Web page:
In any case, house arrest, which is becoming more popular under certain articles of the Criminal Code of the Russian Federation, is also imprisonment. But the court can still release a person on bail. Yeva Merkacheva points out that such a preventive measure is extremely unpopular in Russia:

- The feeling that all these appeals do not work, and the security forces now, as they say, rule the ball, the investigation controls all systems. I personally have this feeling, because I don't understand why, for example, they don't release me on bail. Not a single person was released on bail in Moscow last year! The same in the Moscow region. Although, it would seem that what the state loses - the state, on the contrary, gains. After all, if these people run away, the money will go to the budget. And all the same, everyone will be caught, there are no cases where they are not caught, with the exception of when a person fled abroad and asked for political asylum. People feel responsible when bail is paid for them. I have a huge number of stories when people could help their loved ones (sick children or parents, for example), being released on bail or under house arrest, but all this does not work. It seems that they began to release them under house arrest, but this is a very small figure, and under a written undertaking not to leave - also occasionally. As for the undertaking not to leave the place, this measure is chosen not by the court, but by the investigator - he could choose this measure as often as he wants. But he doesn't.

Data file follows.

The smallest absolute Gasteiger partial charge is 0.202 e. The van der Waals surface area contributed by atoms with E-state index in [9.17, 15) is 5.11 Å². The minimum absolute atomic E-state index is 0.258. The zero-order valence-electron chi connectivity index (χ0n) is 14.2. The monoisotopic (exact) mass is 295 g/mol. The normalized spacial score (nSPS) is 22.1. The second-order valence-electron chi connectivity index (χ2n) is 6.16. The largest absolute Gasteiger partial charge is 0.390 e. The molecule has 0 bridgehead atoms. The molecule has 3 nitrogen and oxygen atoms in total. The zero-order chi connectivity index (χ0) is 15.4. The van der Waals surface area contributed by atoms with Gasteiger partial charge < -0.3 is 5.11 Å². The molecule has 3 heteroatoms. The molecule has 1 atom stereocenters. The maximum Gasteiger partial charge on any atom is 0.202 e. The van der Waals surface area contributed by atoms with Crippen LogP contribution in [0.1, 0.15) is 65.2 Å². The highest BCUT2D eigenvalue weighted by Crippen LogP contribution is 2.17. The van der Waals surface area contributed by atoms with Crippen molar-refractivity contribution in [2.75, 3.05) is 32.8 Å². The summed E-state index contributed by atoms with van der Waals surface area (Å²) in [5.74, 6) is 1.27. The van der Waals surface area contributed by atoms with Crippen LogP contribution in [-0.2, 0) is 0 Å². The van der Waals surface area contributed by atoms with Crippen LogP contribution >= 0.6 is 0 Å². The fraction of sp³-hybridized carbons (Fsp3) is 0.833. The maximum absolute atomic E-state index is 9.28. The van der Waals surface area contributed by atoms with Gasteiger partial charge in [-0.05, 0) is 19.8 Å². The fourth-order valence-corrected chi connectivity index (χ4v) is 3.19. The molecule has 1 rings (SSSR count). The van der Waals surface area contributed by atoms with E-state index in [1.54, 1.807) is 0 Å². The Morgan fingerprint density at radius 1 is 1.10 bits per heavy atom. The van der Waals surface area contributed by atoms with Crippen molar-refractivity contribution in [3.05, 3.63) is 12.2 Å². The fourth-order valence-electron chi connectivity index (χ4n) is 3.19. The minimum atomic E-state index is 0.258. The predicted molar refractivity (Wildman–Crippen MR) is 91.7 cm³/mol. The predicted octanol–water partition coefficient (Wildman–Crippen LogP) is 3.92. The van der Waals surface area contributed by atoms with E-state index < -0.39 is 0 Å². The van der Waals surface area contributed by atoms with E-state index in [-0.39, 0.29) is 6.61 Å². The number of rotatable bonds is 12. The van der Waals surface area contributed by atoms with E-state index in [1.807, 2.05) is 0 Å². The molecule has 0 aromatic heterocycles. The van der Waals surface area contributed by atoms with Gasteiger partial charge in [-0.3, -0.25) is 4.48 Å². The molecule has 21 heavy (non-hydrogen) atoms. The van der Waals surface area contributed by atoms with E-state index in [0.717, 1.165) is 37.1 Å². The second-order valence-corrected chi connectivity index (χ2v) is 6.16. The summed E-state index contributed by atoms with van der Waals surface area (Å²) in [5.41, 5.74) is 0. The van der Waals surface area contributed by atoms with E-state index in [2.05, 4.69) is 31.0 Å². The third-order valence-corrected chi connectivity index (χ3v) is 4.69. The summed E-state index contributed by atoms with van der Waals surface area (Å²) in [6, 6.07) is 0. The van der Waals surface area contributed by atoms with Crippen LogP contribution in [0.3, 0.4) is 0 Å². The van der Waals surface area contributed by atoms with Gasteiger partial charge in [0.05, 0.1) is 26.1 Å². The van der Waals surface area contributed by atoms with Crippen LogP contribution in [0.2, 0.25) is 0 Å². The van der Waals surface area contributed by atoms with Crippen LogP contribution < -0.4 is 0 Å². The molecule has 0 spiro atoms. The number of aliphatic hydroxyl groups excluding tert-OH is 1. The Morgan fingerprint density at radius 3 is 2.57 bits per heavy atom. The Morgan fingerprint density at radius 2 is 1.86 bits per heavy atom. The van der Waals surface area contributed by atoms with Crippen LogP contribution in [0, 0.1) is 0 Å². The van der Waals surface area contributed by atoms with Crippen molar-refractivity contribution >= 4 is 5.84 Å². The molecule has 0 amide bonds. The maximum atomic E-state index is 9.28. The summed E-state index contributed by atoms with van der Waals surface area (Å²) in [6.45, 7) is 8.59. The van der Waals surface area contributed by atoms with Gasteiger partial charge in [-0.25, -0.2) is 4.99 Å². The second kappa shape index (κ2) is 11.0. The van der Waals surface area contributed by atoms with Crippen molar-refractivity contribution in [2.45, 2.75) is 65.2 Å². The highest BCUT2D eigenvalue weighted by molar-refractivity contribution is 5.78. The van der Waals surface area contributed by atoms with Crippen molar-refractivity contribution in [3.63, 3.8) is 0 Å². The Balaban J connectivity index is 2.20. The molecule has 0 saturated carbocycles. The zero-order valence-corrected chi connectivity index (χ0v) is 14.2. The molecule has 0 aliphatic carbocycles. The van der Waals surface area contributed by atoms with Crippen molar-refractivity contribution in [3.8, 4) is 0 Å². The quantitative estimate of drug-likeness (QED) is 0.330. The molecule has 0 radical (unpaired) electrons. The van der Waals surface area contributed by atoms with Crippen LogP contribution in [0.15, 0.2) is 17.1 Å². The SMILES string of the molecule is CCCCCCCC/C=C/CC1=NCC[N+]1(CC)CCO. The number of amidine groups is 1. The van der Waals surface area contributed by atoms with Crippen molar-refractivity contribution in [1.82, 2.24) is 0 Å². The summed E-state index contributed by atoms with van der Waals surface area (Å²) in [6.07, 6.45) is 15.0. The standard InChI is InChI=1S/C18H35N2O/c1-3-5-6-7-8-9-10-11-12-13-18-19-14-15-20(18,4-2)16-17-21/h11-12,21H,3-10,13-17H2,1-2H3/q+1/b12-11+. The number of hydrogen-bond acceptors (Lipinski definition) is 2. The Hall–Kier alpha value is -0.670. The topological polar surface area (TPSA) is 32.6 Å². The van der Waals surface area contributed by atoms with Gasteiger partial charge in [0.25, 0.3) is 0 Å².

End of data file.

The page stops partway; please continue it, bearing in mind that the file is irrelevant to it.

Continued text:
According to the expert of the Foundation for the Protection of the Rights of Prisoners Petr Kuryanov , under such articles as murder, it is not only easier to wait for a sentence at large, but there are more chances to get an acquittal than under non-violent articles.